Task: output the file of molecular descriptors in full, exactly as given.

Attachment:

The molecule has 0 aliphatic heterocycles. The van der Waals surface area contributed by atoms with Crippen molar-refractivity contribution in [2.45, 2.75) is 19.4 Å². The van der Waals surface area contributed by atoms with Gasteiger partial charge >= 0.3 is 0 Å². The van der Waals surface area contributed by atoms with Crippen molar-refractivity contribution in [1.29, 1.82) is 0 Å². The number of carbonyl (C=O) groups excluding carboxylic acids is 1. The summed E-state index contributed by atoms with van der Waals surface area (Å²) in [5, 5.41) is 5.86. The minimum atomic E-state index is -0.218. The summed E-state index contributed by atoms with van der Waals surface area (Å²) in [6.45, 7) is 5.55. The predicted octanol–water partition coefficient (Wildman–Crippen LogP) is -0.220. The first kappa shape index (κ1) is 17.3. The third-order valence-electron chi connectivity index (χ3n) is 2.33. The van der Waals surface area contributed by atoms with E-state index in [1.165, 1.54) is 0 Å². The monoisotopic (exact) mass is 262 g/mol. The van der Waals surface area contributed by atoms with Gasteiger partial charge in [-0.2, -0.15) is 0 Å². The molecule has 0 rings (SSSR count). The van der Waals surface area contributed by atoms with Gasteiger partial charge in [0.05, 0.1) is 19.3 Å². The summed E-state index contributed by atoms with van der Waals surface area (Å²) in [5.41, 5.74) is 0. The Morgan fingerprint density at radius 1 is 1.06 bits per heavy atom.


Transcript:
The molecule has 0 aliphatic heterocycles. The van der Waals surface area contributed by atoms with Crippen molar-refractivity contribution in [2.45, 2.75) is 19.4 Å². The van der Waals surface area contributed by atoms with Gasteiger partial charge >= 0.3 is 0 Å². The van der Waals surface area contributed by atoms with Crippen molar-refractivity contribution in [1.29, 1.82) is 0 Å². The number of carbonyl (C=O) groups excluding carboxylic acids is 1. The summed E-state index contributed by atoms with van der Waals surface area (Å²) in [5, 5.41) is 5.86. The minimum atomic E-state index is -0.218. The summed E-state index contributed by atoms with van der Waals surface area (Å²) in [6.45, 7) is 5.55. The predicted octanol–water partition coefficient (Wildman–Crippen LogP) is -0.220. The first kappa shape index (κ1) is 17.3. The third-order valence-electron chi connectivity index (χ3n) is 2.33. The van der Waals surface area contributed by atoms with E-state index in [1.165, 1.54) is 0 Å². The monoisotopic (exact) mass is 262 g/mol. The van der Waals surface area contributed by atoms with Gasteiger partial charge in [-0.2, -0.15) is 0 Å². The molecule has 0 rings (SSSR count). The van der Waals surface area contributed by atoms with Gasteiger partial charge in [0.05, 0.1) is 19.3 Å². The summed E-state index contributed by atoms with van der Waals surface area (Å²) in [5.41, 5.74) is 0. The Morgan fingerprint density at radius 1 is 1.06 bits per heavy atom.